Merry’s grandma sent one from New York, and in attempt to add a little style to the plain pink hoodie they decided to deck it out with a big heart on the front, with the words “cancer survivor” inside the heart. But it came out with a small heart on the chest, with the words underneath.
“It didn’t come out exactly how we wanted,” Merry said. “But we still have it in the basement.”
A sentimental reminder of how BraveHoods began.
Today, Merry is seven years old and her loosely curled brown hair frames the petite features of her face. The words “Veni, Vici, Vidi” are scribbled across the chest of her hooded T-shirt, which translates into “I came, I saw, I conquered.” But even though Merry has been in recovery for two years, she still keeps her toes dipped in the cancer world.
During remission, after they made the first BraveHood and her hair slowly grew back, Merry and her family set out to help other children battling cancer by adding a little joy and comfort to their world by sharing their fashion secret.
BraveHoods had formed.
With so many organizations concentrated on helping children battling cancer, the Yachts wanted to do something more personal. So drawing from their own experience, they started making more hooded T-shirts to give kids battling cancer, whether they are bald or not.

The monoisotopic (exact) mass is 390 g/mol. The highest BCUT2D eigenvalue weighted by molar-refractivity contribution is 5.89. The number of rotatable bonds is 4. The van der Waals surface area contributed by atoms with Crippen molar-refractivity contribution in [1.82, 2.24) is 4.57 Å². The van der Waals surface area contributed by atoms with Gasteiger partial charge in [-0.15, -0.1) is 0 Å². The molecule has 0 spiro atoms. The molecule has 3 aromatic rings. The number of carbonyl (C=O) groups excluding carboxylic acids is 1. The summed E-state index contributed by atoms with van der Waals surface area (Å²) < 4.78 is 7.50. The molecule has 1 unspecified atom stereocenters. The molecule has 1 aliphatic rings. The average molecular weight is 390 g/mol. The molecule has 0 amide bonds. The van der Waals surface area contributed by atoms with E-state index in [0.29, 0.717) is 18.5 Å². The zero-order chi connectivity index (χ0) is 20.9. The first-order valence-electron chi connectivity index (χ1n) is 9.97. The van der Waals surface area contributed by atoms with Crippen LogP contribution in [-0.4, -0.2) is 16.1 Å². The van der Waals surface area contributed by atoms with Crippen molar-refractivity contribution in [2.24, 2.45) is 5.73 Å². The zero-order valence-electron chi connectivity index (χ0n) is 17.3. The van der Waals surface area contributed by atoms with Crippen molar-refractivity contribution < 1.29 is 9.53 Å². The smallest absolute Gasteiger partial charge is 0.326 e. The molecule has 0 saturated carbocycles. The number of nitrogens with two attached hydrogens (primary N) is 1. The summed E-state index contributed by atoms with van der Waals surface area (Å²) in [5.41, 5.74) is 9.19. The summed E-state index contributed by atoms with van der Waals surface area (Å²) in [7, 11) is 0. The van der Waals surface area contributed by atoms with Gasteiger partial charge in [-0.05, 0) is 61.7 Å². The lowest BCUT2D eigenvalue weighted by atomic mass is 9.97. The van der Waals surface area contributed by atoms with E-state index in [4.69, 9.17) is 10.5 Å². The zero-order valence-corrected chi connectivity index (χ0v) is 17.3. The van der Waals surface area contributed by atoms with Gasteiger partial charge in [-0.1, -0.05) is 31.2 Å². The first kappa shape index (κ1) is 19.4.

It works similarly to the popular shoe company Toms, where every T-shirt purchase sends a shirt to a child battling cancer. The buyer can also opt out of getting their own shirt and buy two for the children.
The shirts come in a multitude of colors and sizes, and all have inspirational quotes on the front, such as “future cancer survivor,” “it’s all good,” and “veni, vidi, vici.”
“These kids need both something to make them feel more comfortable and also lift their spirits,” Allison said. “What we hear a lot of is from the moms and dads who see their kids wearing these shirts that says ‘future cancer survivor’ really just gives them hope and brightens their day as well.”